When an individual is trying to decide whether or not to lease or buy, he or she needs to know the purchase cost, the lease cost, as well as the interest rate of a loan that will be used to purchase the item. The residual value of the item also must be known up front to help determine if leasing is the better option. When determining whether to lease or buy, the cash flow for both should be compared so the best decision can be made. Below is a chart on lease vs buy. (www.smartcomputing.com; Retrieved November 6, 2006)
Cash Flow - Usually better from a short-term cash flow perspective. Frees up cash for other purposes while you generate income to pay the leases. You pay less overall but need to have available cash. Financing as an alternative costs more than a lease.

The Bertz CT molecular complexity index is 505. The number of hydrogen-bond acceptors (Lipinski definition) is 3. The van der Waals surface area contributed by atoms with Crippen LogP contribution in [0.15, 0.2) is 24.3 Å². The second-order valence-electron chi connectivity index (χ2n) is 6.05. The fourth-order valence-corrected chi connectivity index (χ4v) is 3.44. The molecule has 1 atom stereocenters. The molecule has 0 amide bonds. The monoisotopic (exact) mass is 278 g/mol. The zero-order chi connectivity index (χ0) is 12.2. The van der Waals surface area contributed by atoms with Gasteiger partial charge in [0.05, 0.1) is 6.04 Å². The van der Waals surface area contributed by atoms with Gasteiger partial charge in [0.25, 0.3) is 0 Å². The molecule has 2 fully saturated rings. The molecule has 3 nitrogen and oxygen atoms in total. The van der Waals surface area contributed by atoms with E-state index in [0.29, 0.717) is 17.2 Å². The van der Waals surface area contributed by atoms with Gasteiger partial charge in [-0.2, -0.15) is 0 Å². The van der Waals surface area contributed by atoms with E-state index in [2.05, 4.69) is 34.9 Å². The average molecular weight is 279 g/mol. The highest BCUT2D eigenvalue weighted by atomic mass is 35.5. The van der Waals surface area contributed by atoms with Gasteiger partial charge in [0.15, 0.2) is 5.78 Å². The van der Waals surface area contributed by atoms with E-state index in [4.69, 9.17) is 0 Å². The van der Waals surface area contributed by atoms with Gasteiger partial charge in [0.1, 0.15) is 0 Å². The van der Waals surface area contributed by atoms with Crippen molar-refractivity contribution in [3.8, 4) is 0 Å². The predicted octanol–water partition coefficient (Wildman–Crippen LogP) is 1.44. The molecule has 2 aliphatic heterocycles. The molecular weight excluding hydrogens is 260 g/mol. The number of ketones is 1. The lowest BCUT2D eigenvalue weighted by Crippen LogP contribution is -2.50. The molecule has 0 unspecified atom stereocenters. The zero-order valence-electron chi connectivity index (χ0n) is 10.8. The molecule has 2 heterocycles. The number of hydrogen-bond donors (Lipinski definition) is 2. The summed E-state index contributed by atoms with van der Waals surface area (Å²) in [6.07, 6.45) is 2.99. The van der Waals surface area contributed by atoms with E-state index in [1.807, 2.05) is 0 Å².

Tax Treatment - If properly structured, a lease may give your company a larger expense write-off than a purchase.
Consult your tax advisor. Depreciation write-off is based on IRS rules for the type of equipment that you are buying. Consult your tax advisor.
Upgrades- Many lease companies let you upgrade to newer equipment during the term of the lease without renegotiating.
If you need newer equipment, you are on your own. However, simple upgrades (RAM, hard drive, etc.) cost you only whatever the upgrade is.
Equity- At the end of a lease, you don't own the property, and you will need to replace it or buy it from the lease company.You own the equipment and can do with it whatever the needs of your business dictate.
Disposal - The lessor is responsible for whatever it costs to dispose of the equipment. You are on to your next set of computers. You can use the equipment...